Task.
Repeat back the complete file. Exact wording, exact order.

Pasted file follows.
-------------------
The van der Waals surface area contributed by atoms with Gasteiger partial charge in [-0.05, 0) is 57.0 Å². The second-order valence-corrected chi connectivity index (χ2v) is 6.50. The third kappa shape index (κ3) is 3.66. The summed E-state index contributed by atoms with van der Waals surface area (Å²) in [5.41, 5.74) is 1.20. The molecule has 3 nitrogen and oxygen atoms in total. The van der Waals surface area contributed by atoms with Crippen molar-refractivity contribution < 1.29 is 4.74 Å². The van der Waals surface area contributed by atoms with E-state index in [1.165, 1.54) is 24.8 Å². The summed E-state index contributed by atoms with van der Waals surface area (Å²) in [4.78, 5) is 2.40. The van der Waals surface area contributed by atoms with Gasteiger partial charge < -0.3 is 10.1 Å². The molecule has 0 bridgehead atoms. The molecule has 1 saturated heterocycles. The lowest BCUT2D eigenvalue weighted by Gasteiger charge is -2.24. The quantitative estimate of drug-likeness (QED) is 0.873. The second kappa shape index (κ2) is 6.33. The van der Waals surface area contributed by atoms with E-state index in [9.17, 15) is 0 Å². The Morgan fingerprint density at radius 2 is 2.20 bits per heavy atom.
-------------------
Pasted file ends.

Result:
The van der Waals surface area contributed by atoms with Gasteiger partial charge in [-0.05, 0) is 57.0 Å². The second-order valence-corrected chi connectivity index (χ2v) is 6.50. The third kappa shape index (κ3) is 3.66. The summed E-state index contributed by atoms with van der Waals surface area (Å²) in [5.41, 5.74) is 1.20. The molecule has 3 nitrogen and oxygen atoms in total. The van der Waals surface area contributed by atoms with Crippen molar-refractivity contribution < 1.29 is 4.74 Å². The van der Waals surface area contributed by atoms with E-state index in [1.165, 1.54) is 24.8 Å². The summed E-state index contributed by atoms with van der Waals surface area (Å²) in [4.78, 5) is 2.40. The van der Waals surface area contributed by atoms with Gasteiger partial charge < -0.3 is 10.1 Å². The molecule has 0 bridgehead atoms. The molecule has 1 saturated heterocycles. The lowest BCUT2D eigenvalue weighted by Gasteiger charge is -2.24. The quantitative estimate of drug-likeness (QED) is 0.873. The second kappa shape index (κ2) is 6.33. The van der Waals surface area contributed by atoms with E-state index in [9.17, 15) is 0 Å². The Morgan fingerprint density at radius 2 is 2.20 bits per heavy atom.